This was originally published on January 11, 2024 on my Substack newsletter. I’m republishing it here to get this post on my platform. (Never trust platforms you don’t own.) If you would like to support the work I do (I don’t get research funds now that I’m not faculty), I’m running a sale on newsletter subscriptions: a year for $24. Offer is good until 23 February 2024.
We are barely two weeks into 2024 and the mainstream Discourse has been exceptionally occupied with questions of academic honesty. After right-wing activists remixed GamerGate’s disingenuous concern with “ethics in game journalism” into a concern with potential academic dishonesty in Harvard President Claudine Gay’s dissertation, billionaire Bill Ackman had a Twitter meltdown over Business Insider’s finding that his wife, MIT Media Lab faculty Neri Oxman, plagiarized much more extensively in her own dissertation. Ackman threatened to run the work of everyone at MIT through plagiarism-detection software in retribution.
At the same time, Dr. Charlotte Lydia Riley noted on Twitter/X that industry-leading plagiarism detection software “Turnitin has carefully noted that it thinks a student has submitted an essay that is 11 per cent plagiarised. It has come to this figure by highlighting every time they have used the word “this”.” Treating the repetition of a commonly-used part of speech (a demonstrative pronoun if you want to get technical) as evidence of academic dishonesty, TurnItIn is an academic form of stop-and-frisk, criminalizing those on the low end of the student-teacher power differential just as stop-and-frisk policing criminalizes Black and brown people. TurnItIn flagged Riley’s student not so much for what they did – using a pronoun repeatedly is not a violation of academic dishonesty – but for who they are, i.e., a student. Likewise, Ackman is trying to use plagiarism accusations and codes of academic honesty as weapons to criminalize academics who either are racial/sexual/gender minorities and/or work in fields that have become increasingly inclusive of both members of these groups and their intellectual traditions. The reason his wife must be innocent of plagiarism is that she doesn’t fit the profile he has of an academic “criminal.”
Beyond Ackman’s spectacular and risible performance on social media, what’s interesting in all this is how intellectual property is being used to police race, gender, sexual, class, etc. status differentials through the criminalization of knowledge work and knowledge workers. As Anjali Vats writes in The Color of Creatorship, “Intellectual property law is also a ‘racial project,’ that reproduces particular racial orders, in which people of color are coded as lacking the capacity to create” (3), i.e., to be legitimate owners of intellectual property. Studying this racial differential in U.S. intellectual property law up through Obama-era postracialism, the most recent structure of “intellectual property citizenship” articulated in Vats’s book is one characterized by the “persistent nostalgia for histories of white male making, alongside foreign policy invocations of hyperracial infrignement, which blamed other countries for stealing America’s most valuable commodities” (115) – think fears over bootleg Chinese DVDs of Hollywood films, and so on. Much in the same way that Bush 43 framed the “terrorist” figure as an inherently foreign, non-Western threat to the purportedly American way of life in order to prop up the myth of pinkwashed, post-feminist American postracialism, this structure of intellectual property citizenship criminalizes foreign actors. 2024’s plagiarism-palooza is a way to criminalize the very sorts of educated, bourgeois and/or upwardly mobile figures like Claudine Gay or the U.S.’s increasingly Black and brown population of undergraduates, whose success otherwise served as evidence of the fact of American postracialism.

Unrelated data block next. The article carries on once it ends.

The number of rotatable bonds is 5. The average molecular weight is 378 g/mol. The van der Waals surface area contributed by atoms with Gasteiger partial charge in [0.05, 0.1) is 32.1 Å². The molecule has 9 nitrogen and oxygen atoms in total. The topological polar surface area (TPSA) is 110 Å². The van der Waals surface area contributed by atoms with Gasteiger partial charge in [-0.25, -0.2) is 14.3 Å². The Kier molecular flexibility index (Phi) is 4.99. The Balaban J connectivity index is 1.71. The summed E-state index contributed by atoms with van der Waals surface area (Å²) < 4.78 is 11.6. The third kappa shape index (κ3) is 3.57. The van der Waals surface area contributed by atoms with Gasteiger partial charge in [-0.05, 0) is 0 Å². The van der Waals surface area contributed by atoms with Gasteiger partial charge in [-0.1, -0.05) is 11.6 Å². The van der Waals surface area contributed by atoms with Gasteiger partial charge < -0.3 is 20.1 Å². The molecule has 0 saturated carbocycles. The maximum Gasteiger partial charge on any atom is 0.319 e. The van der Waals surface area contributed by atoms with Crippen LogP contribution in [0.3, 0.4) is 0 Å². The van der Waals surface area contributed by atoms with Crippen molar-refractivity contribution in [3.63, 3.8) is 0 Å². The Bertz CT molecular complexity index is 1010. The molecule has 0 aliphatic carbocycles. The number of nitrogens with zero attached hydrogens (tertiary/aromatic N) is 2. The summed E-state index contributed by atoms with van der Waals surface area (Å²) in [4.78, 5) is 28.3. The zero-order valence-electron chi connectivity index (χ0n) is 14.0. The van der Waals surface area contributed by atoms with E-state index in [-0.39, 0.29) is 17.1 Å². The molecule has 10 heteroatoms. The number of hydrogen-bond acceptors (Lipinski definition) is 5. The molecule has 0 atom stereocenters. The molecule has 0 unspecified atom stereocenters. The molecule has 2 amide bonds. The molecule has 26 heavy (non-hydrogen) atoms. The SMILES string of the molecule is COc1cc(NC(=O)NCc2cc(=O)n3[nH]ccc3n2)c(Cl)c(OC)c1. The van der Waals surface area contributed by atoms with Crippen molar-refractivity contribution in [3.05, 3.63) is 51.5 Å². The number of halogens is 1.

As such, plagiarism-palooza represents another way that the power relationship known as “securitization” and the tools of the security state is applied internally to police groups who otherwise benefit from postracial, postfeminist, homonatiationalist “inclusion.” As Tara García Mathewson writes in The Markup, language models from the EdTech sector make such copyright infringement appear to be increasingly easy. In the early 2000s when I started teaching undergrad classes, I had to be able to identify potentially plagiarized content based on my own humanly limited judgment and then Google suspect phrases myself to see if they came back with any hits to, for example, SparkNotes or Wikipedia (or my friends’ published academic research). That ability came from my years of study and training in a particular academic discipline. With TurnItIn and similar tools, any non-expert (like Bill Ackman) can have a go. While these tools are often thought to detect plagiarism, Matthewson clarifies that that’s not what they actually do. TurnItIn says it offers a “Similarity Report” that identifies the degree to which a submitted piece of student writing is similar to other texts in their database. In other words, TurnItIn creates what is more or less a criminal profile for a paper much in the same way that recidivism algorithms create data profiles of persons experiencing incarceration. These profiles aren’t evidence of factual transgressions of the law, but suggestions for the likelihood of possible transgression (based on racist and cisheterosexist bias built into the technology). As Foucault defines it, securitization is a mode of governance focused on the prevention of possible risk, often through practices of criminalization. By creating criminal profiles of academic papers, plaigarism-palooza applies techniques and practices of securitization forged in mass incarceration and the war on terror to domestic postracial/post-feminist/homonationalist elites and upwardly mobile groups.